Holodomor Commemoration – Parliament Hill, Ottawa – November 30, 2010
Dear Holodomor survivors, Your Eminence Metropolitan Yurij, Reverend clergy, Hon. Members of Parliament and Senators, Ambassador Ostash, distinguished guests – dobryj vechir, good evening,
Allow me to share with you a brief quote of one of the Holodomor survivors, Mrs. Maria Firman (nee Martyniuk) which is available on the website www.holodomorsurvivors.ca together with many other testimonials.
“They told my father to take the bells down from the church. Father said, “I didn’t put them up and I won’t take them down.” So they beat him and took him to a holding cell. We didn’t see him for more than two weeks, and when he came home, he died right away.”
“My sister died in bed by my side but I didn’t even know she was dead. My mother wanted to give her something to eat, and called her, “Ksenya, Ksenya.” I said, “She’s sleeping.” Mother went to her and she was already cold. Imagine what state I was in, I didn’t understand anything. Hunger kills. Who hasn’t been hungry may not understand, but hunger kills your memory.”
“When wheat or rye was harvested, they used machines, and left stalks in the field. So my mother, on her way home, collected stalks in order to cook something. A brigadier took away the stalks and beat my mother. My mother came home, lay down on the bed, and never got up again. I don’t know how long she lay there, but that’s how she died.”
In a recent article, Dr. David R. Marples characterized current day Ukraine as a society that never fully recovered from the Holodomor. He stated that “Present-day residents still have problems coming to terms with the crimes committed in 1932-33, because essentially this heartland of Ukraine was systematically “denationalized” and eradicated by the Soviet regime.”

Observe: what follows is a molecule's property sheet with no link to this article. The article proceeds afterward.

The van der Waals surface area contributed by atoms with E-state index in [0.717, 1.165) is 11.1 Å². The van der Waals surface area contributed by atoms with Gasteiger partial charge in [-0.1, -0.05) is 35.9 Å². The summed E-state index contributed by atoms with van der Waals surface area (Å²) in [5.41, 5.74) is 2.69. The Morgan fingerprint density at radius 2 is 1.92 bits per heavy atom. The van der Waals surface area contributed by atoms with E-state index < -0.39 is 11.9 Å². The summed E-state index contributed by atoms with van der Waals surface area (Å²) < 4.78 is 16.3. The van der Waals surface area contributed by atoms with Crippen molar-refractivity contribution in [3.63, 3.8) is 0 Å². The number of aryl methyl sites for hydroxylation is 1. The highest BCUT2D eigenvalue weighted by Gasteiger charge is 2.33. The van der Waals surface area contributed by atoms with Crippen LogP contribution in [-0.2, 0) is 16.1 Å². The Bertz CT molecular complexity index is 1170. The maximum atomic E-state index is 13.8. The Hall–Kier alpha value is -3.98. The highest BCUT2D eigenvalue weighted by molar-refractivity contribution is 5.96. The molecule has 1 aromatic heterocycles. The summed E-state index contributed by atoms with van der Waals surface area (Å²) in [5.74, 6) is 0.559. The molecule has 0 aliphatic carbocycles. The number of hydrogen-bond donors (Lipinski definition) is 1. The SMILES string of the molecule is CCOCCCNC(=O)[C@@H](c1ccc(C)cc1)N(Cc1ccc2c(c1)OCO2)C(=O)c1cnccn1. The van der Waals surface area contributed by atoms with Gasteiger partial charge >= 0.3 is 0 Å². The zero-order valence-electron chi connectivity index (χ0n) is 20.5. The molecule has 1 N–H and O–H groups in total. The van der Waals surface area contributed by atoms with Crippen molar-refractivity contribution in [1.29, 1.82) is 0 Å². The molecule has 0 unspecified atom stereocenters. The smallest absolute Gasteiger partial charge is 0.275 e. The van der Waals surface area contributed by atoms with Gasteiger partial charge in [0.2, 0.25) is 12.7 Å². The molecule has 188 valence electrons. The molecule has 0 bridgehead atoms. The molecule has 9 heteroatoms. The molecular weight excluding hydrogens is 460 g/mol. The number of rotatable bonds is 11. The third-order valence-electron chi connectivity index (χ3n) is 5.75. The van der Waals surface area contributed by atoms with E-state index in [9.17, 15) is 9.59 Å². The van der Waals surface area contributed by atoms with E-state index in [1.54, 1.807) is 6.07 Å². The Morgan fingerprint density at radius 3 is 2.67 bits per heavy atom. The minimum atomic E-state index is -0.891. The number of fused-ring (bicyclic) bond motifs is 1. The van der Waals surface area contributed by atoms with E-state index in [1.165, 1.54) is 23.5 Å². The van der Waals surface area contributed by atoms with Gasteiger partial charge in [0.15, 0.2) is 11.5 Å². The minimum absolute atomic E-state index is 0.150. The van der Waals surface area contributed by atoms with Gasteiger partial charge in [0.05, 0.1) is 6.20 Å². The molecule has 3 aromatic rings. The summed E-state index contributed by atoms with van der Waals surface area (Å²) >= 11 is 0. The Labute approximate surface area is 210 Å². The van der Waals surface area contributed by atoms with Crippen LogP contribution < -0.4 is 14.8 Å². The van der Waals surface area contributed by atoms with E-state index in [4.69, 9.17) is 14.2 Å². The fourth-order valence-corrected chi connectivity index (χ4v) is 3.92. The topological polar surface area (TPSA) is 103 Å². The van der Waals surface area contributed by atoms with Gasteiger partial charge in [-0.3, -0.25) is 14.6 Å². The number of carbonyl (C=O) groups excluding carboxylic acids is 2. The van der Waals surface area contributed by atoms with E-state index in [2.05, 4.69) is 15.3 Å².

It is this loss of memory and this denationalization which remains a significant problem for many Ukrainians, even its current President Viktor Yanukovych who has unfortunately bowed to Russia’s current interpretation of Ukraine’s history.
On behalf of the Ukrainian Canadian community, I congratulate Prime Minister Stephen Harper for his resolve in bringing the issue of Holodomor recognition to the forefront during his recent visit to Ukraine. I thank Canada’s Members of Parliament, Senators together with their political parties, and the Members of the Legislative Assemblies of Saskatchewan, Manitoba, Alberta, Ontario and Quebec for your struggle against Holodomor denial.
Canadians have concluded Holodomor Awareness week last Saturday with a number of national initiatives including the lighting of the International Remembrance Candle – Cвічка Моліня – which is lit before us this evening. Despite our best efforts to raise awareness about arguably one of the greatest genocides in the history of mankind, it is ironic that Canada’s newest Museum and the first national museum outside of Ottawa, the Canadian Museum for Human Rights, has unfortunately decided to bury the Holodomor along with Canada’s First National Internment Operations into obscure catch all sections of the Museum with titles such as “The Canadian Human Rights Journey (Unfinished Business)”.
It is through initiatives like the Canadian Museum for Human Rights that we create a unique opportunity to tell the world stories that are dear to Canadians and are relatively unknown or underappreciated around the world such as the Holodomor. Canada today has an opportunity as a world leader in human rights to help Ukraine and the world address its difficult past and make it a better place for all its citizens.
May God inspire us to do good and may the memory of the victims of the Holodomor be eternal – Вічная Їм Память.